Flurry of diplomacy under way as North Korea reportedly marks military anniversary with large-scale artillery drill.
A US submarine has arrived in South Korean waters, while envoys from the United States, Japan and South Korea met in Tokyo to discuss rising tensions with North Korea.
Pyongyang reportedly marked the 85th anniversary of the founding of its military on Tuesday by conducting a large artillery drill.
South Korea’s Yonhap news agency, citing a South Korean government source, said there were signs that North Korea’s military carried out the live-fire exercise in areas around the city of Wonsan on its east coast.
South Korea’s defence ministry could not immediately confirm the report.
At a "national meeting" of thousands of senior military and civilian officials the day before, Pak Yong-sik, North Korea’s defence minister, reiterated that the country is ready to use pre-emptive strikes or any other measures it deems necessary to defend itself against the "US imperialists".
North Korean leader Kim Jong-un did not attend. It was not known how he was marking Tuesday’s anniversary.
North Korea often marks significant dates by displaying its military capability and has conducted five nuclear tests on such occasions in the past. Pyongyang launched a missile one day after the 105th birthday of late founder Kim il-Sung on April 15.
Al Jazeera’s Divya Gopalan, reporting from Seoul, said that Tuesday’s reportedly large artillery test could be a way of North Korea "saving face and managing tensions" by taking action that is probably outside the UN sanctions remit and is at a less provocative level than a missile launch or nuclear test.
"So this [artillery test] is not banned by the UN, yet it is some kind of provocation," Gopalan said.
North Korea’s recent moves are testing the developing policies of US President Donald Trump, who has reportedly settled on a strategy that emphasises increased pressure on North Korea with the help of China, North Korea’s only major ally, instead of military options or trying to overthrow North Korea’s government.
The nuclear-powered USS Michigan submarine arrived at Busan in what was described as a routine port visit to rest the crew and load supplies. Commander Jang Wook, from the South Korean navy public affairs office, said there was no plan for any drill.
The submarine’s arrival comes as the USS Carl Vinson aircraft carrier heads towards the Korean Peninsula in a show of force.
Al Jazeera’s Gopalan said that the mood in Seoul was anxious and that, while there have often been tensions between South Korea and its neighbour over the past decades, there is a general sense that the level has been ratcheted up recently.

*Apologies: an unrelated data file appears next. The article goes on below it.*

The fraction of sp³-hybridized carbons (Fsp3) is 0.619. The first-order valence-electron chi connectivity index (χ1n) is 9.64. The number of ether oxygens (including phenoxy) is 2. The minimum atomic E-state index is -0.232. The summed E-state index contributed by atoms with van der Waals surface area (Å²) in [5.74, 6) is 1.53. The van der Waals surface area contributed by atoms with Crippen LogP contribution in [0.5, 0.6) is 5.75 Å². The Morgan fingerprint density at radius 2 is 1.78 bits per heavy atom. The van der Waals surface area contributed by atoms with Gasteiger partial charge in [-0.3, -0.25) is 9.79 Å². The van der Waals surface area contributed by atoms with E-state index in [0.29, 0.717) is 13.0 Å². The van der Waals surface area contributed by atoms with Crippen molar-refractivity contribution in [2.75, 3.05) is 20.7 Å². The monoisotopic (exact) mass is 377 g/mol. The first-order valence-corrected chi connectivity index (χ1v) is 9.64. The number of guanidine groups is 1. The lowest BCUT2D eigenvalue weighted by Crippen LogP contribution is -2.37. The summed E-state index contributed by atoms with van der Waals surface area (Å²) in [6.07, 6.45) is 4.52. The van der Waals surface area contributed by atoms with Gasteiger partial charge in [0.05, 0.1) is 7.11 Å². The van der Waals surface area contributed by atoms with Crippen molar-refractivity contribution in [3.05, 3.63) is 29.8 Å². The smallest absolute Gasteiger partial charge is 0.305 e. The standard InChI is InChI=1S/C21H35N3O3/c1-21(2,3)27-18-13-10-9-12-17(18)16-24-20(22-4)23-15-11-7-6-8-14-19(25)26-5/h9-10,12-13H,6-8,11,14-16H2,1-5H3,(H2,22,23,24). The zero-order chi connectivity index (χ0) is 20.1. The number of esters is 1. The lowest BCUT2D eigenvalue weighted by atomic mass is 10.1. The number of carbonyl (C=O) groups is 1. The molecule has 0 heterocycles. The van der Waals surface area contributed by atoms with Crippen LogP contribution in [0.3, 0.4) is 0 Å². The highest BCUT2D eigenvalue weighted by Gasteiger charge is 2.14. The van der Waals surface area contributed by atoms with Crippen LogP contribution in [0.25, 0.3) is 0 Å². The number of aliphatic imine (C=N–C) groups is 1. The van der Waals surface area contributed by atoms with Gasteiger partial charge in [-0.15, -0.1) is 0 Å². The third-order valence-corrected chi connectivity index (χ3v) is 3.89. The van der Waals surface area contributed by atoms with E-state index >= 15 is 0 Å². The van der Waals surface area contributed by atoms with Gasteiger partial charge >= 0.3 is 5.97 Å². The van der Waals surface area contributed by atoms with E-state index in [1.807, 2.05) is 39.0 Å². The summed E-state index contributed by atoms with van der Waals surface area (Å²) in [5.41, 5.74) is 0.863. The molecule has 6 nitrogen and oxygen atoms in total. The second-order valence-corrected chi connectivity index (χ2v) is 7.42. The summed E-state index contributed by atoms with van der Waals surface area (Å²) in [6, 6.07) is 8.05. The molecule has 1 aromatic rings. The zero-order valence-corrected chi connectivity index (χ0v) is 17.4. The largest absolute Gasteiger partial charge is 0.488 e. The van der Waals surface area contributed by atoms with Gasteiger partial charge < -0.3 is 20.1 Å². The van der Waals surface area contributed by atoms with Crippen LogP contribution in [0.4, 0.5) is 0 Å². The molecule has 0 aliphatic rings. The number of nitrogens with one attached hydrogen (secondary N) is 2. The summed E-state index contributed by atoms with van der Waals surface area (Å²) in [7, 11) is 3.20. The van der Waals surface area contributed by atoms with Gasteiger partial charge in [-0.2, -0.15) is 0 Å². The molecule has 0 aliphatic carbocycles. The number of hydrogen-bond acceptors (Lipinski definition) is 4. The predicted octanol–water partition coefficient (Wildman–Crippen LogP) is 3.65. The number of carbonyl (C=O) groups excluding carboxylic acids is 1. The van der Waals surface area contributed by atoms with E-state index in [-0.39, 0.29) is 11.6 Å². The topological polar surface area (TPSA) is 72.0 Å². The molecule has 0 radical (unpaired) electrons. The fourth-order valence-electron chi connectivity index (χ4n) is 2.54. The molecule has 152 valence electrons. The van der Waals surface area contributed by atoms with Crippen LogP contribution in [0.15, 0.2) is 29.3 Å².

"Due to the fact that the US is putting weight behind its words and maybe because the US seems to be almost as unpredictable North Korea at the moment; so people are finding it hard to gauge where this is going to go," Gopalan said.
She reported that presidential elections are due soon in South Korea and there are many important domestic issues that would normally be the focus of public debate.
"Instead, North Korea is the main topic of conversation," said Gopalan.
Flurry of diplomacy
In Tokyo, US representative for North Korea Policy Joseph Yun, met on Tuesday with his Japanese counterpart Kenji Kanasugi and Kim Hong-kyun of South Korea.
Al Jazeera’s Scott Heidler, reporting from Tokyo, said no policy change announcements are expected from the meeting, which is an opportunity for the three countries to plan and coordinate their response to any potential action by North Korea.
"It’s not unprecedented that they sit down like this, but obviously with this current situation, it’s much more important," he said.
A US ministerial meeting has been scheduled in Washington DC for Friday.
Meanwhile in an unusual event, the entire US Senate has been asked to attend a briefing on North Korea on Wednesday at the White House.
"So obviously this has escalated to a higher level because the situation is is so tense," said Heidler.
Japan’s foreign ministry also announced that China’s envoy for North Korea, Wu Dawei, will visit Tokyo on Tuesday for talks with Kanasugi, which may take place later this week.
Trump spoke by phone with both the Japanese and Chinese leaders on Monday. Chinese state broadcaster CCTV quoted President Xi Jinping as telling Trump that China strongly opposes North Korea’s nuclear weapons programme and hopes "all parties will exercise restraint and avoid aggravating the situation".
Trump met the 15 UN Security Council ambassadors, including the Chinese and Russian representatives, at the White House on Monday, and said the UN Security Council must be prepared to impose new sanctions on North Korea.
"The council must be prepared to impose additional and stronger sanctions on North Korean nuclear and ballistic missile programmes," he said.
Recent US commercial satellite images indicate increased activity around North Korea’s nuclear test site, and third-generation dictator Kim Jong-un has said the country’s preparation for an intercontinental ballistic missile launch is in its "final stage".